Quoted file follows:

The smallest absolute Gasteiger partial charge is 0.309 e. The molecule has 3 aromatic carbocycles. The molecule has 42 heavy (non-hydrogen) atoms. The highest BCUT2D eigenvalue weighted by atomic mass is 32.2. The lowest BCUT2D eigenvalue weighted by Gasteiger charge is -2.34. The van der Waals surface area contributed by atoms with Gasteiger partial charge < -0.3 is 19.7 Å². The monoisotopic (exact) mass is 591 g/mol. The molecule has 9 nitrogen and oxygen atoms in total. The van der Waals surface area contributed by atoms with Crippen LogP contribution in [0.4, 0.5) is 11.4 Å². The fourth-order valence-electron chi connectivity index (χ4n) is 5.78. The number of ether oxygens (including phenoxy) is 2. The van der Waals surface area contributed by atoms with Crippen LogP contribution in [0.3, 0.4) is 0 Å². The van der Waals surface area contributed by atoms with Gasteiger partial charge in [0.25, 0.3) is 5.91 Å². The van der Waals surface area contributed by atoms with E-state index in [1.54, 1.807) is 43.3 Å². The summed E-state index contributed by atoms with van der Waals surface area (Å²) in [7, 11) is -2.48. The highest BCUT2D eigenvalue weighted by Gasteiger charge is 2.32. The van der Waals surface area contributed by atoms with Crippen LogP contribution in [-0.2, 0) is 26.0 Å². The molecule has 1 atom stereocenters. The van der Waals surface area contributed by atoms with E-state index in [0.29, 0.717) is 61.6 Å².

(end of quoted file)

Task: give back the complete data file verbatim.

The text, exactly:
The smallest absolute Gasteiger partial charge is 0.309 e. The molecule has 3 aromatic carbocycles. The molecule has 42 heavy (non-hydrogen) atoms. The highest BCUT2D eigenvalue weighted by atomic mass is 32.2. The lowest BCUT2D eigenvalue weighted by Gasteiger charge is -2.34. The van der Waals surface area contributed by atoms with Gasteiger partial charge < -0.3 is 19.7 Å². The monoisotopic (exact) mass is 591 g/mol. The molecule has 9 nitrogen and oxygen atoms in total. The van der Waals surface area contributed by atoms with Crippen LogP contribution in [0.4, 0.5) is 11.4 Å². The fourth-order valence-electron chi connectivity index (χ4n) is 5.78. The number of ether oxygens (including phenoxy) is 2. The van der Waals surface area contributed by atoms with Crippen LogP contribution in [0.3, 0.4) is 0 Å². The van der Waals surface area contributed by atoms with Gasteiger partial charge in [0.25, 0.3) is 5.91 Å². The van der Waals surface area contributed by atoms with E-state index in [1.54, 1.807) is 43.3 Å². The summed E-state index contributed by atoms with van der Waals surface area (Å²) in [7, 11) is -2.48. The highest BCUT2D eigenvalue weighted by Gasteiger charge is 2.32. The van der Waals surface area contributed by atoms with Crippen LogP contribution in [-0.2, 0) is 26.0 Å². The molecule has 1 atom stereocenters. The van der Waals surface area contributed by atoms with E-state index in [0.29, 0.717) is 61.6 Å².